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MusicalFare's "Falsettos"

I adore the current MusicalFare production of the William Finn and James Lapine musical, Falsettos. I did not expect to. When the same company produced the play several years ago I didn’t much care for it. Falsettos is a wonderful piece, but that production, many years ago, was maudlin and seemed to miss its central message.

Not so with the powerful celebration of love and living now on stage at the MusicalFare Theatre in Snyder. It would seem that time has given perspective to a story that no longer seems merely topical.

In Falsettos, Marvin is leaving his wife, Trina, for a male lover, Whizzer Brown. The self-absorption of the adult characters, especially Marvin, naturally cause disarray in the family, particularly for the couple’s son, Jason, whose bar mitzvah is looming. Marvin leaves the family but wants to keep the benefits of family. Marvin’s psychiatrist, Mendel, begins to see his wife Trina professionally—and then socially. Through all this, Jason develops an attachment to Whizzer, which adds a final complication when the man turns out to be terminally ill.

The new production hits precisely the right tone at every point. While Whizzer’s illness is a central plot complication, this is not a show about a disease. A first-rate cast, under the direction of Randall Kramer, steers the plot through its many avenues to tell how we all must learn to grow up and value the people in our lives. Louis Colaiacovo is excellent as Mendel, the kind-hearted psychiatrist with a blurry sense of medical ethics—I especially admire his singing of the show’s final lines, a stoic anthem for survival that he delivers without a hint of remorse, pity, or apology. John Fredo gives a solid and confident performance as Marvin. Marc Sacco is perfection as Whizzer Brown, Marvin’s charismatic lover—and the age difference between Sacco and Fredo adds an interesting and appropriate dynamic to the relationship between to the two men that I have never seen in any other production, emphasizing the theme that life offers no guarantees. Pamela Rose Mangus and Michele Marie Roberts are charming and affecting as the lesbians next door. Debbie Pappas is sublime as she recreates her performance as long-suffering Trina, while adding dimension to a woman who offered mostly comic relief in the first outing. Ben Schafer navigates the role of Jason capably and appealingly.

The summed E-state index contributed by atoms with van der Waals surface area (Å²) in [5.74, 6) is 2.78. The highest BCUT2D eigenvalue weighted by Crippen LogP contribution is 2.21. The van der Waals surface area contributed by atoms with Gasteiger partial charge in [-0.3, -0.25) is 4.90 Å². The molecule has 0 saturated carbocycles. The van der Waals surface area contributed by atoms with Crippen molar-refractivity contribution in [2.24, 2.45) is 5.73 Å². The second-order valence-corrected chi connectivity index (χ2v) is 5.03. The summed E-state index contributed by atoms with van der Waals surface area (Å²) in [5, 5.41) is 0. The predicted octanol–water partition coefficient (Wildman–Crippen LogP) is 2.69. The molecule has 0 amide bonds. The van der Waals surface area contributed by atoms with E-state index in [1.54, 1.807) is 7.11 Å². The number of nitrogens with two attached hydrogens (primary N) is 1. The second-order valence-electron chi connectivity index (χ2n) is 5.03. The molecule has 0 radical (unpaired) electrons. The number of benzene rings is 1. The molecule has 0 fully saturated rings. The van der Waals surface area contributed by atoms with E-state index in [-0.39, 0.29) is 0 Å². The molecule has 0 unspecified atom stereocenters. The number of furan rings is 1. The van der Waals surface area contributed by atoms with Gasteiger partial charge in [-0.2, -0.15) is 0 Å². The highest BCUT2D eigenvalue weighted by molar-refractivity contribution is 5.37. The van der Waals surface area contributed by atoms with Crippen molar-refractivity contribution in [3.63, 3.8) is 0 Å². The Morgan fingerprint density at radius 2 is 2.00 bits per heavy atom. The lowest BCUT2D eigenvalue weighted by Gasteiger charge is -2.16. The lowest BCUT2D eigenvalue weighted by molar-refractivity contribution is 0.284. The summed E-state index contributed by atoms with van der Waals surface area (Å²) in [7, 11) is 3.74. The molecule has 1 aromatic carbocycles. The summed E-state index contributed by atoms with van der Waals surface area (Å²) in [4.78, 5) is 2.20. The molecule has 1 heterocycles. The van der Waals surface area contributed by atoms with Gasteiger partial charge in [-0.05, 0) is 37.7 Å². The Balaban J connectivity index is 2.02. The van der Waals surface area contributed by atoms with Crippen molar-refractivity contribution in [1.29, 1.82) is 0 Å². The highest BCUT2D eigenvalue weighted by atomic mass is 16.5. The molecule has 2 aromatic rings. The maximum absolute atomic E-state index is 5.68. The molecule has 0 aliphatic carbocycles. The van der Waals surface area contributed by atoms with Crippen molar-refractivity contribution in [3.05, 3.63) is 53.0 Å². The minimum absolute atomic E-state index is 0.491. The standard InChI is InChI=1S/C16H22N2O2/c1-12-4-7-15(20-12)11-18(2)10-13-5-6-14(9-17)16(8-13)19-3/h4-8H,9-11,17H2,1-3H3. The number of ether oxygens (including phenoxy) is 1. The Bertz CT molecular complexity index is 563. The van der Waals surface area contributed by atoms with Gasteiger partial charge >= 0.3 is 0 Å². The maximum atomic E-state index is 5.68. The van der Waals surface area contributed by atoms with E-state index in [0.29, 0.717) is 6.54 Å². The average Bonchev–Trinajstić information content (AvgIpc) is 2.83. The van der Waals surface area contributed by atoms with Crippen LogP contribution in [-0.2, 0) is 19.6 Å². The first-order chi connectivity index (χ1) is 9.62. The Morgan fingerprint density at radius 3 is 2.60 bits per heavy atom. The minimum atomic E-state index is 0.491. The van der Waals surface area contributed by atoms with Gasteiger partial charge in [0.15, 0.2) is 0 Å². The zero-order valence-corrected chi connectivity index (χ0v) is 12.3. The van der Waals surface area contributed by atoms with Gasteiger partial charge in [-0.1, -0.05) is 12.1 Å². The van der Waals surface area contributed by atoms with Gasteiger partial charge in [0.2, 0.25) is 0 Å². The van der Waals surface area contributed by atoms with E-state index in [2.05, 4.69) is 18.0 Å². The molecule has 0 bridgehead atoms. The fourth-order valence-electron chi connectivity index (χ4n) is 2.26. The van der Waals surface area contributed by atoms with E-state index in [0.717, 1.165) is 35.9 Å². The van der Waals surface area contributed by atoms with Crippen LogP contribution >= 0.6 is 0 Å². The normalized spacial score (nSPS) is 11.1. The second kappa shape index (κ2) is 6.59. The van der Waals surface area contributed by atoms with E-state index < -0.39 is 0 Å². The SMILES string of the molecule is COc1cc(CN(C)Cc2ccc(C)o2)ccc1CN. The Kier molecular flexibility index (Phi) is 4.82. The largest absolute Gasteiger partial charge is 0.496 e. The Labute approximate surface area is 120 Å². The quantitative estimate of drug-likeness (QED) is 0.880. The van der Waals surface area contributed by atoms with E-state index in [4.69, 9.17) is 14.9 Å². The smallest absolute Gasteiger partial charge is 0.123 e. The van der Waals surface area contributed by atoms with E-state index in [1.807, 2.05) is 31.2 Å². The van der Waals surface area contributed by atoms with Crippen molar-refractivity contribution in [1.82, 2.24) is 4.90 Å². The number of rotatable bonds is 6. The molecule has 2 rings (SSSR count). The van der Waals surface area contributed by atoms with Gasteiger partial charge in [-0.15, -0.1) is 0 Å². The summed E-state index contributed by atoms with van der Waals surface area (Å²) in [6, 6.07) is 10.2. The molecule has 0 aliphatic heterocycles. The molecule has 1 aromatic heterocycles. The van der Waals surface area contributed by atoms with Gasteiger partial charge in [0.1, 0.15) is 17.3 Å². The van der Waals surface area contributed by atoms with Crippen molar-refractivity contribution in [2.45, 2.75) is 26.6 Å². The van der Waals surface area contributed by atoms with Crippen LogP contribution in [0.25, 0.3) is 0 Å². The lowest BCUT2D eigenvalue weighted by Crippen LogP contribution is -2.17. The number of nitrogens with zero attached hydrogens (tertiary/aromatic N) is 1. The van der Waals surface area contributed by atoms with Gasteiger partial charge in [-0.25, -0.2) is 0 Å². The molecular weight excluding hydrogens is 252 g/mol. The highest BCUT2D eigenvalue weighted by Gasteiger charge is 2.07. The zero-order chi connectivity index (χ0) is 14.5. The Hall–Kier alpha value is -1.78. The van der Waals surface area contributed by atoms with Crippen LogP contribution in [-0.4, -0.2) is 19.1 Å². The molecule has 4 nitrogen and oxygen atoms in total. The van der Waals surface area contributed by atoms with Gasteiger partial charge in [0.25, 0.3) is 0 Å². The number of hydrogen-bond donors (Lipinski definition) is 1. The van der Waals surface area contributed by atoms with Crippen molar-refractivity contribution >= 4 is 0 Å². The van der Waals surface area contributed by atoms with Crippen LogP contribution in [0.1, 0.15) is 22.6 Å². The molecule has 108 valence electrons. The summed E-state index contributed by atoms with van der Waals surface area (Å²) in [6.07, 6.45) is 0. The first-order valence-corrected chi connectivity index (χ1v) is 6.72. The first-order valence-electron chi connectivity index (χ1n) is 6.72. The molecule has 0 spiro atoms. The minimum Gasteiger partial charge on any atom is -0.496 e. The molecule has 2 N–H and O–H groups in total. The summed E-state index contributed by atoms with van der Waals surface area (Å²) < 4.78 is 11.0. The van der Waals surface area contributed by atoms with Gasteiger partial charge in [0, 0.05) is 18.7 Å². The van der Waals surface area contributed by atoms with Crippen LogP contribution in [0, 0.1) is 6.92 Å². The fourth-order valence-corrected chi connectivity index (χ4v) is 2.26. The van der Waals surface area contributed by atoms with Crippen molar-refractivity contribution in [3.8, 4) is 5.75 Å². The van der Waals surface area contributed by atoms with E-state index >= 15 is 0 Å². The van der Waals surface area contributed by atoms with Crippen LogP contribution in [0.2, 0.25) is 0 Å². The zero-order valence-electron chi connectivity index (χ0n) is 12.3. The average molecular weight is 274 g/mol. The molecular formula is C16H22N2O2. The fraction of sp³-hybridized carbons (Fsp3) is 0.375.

The choreography by Doug Weyand is marvelous—inventive, lively, and appropriate to both the characters and the dramatic situations. The set by Chris Schenk is marvelous—abstract, minimal, and perfect in its service to a rapidly moving script and to rapidly shifting dramatic situations. In short, the production is marvelous. Falsettos continues through this weekend. Get a ticket if you can by calling 839-8540.